When we were searching for a Superintendent, the school board held a series of focus groups. In the teacher focus group, I went off the path a bit, and asked the teachers what their top concerns were. Number one on their list was they don’t have enough time for lesson preparation and their non-teaching tasks keep growing year after year. 
Obviously, the district leadership didn’t ask the teachers what their major concerns are, because the district office’s list of changes made their number one concern much worse. This indicates the district leadership is dictating these changes -- here is what we want, now go do it. That's unwise.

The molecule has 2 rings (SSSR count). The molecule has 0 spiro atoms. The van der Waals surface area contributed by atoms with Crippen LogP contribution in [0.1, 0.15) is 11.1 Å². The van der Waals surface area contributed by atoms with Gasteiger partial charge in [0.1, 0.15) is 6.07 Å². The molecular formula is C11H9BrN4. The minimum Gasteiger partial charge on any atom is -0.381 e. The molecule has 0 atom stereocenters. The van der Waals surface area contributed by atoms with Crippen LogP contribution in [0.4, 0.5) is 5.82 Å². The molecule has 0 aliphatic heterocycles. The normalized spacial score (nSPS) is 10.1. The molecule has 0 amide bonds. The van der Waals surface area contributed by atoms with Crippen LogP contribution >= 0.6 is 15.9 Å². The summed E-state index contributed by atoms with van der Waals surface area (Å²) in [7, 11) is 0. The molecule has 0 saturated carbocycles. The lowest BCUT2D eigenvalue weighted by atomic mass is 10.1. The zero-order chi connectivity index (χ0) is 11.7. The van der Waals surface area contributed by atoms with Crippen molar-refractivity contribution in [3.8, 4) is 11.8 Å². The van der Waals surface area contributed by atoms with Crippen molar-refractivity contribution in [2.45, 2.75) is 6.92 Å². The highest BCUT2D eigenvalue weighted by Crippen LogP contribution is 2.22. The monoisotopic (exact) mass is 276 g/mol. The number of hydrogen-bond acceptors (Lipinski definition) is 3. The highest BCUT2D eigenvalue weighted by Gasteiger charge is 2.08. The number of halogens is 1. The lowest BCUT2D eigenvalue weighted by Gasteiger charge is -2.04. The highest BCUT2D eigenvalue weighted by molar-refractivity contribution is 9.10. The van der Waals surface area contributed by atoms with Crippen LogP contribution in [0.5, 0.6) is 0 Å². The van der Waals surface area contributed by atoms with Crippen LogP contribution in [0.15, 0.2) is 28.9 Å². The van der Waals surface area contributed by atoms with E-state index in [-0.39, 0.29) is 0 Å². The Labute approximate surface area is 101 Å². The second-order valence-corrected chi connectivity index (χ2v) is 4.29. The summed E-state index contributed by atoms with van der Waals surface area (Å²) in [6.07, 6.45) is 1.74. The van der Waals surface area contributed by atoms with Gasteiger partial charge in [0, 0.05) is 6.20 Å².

While some of their changes may be successfully implemented, that approach always kills morale. That is what I think is happening. My feeling is the district leadership is pulling back a bit, not because it thinks it is best, but because it is being pressured to do so. Their “our way or the highway approach” isn’t going to work, and if it isn’t scrapped, I suspect we’ll see some talented teachers leave the district at the end of the year. 
The Wise Approach: 
When management is looking to make changes, it also needs to identify the top one or two concerns of the employees. Then when management implements their agenda for change and improvement, it must do so while trying to solve the main concerns of workers at the same time. Creating win-win situations can be done, if the leadership asks questions, listens and is skilled at management.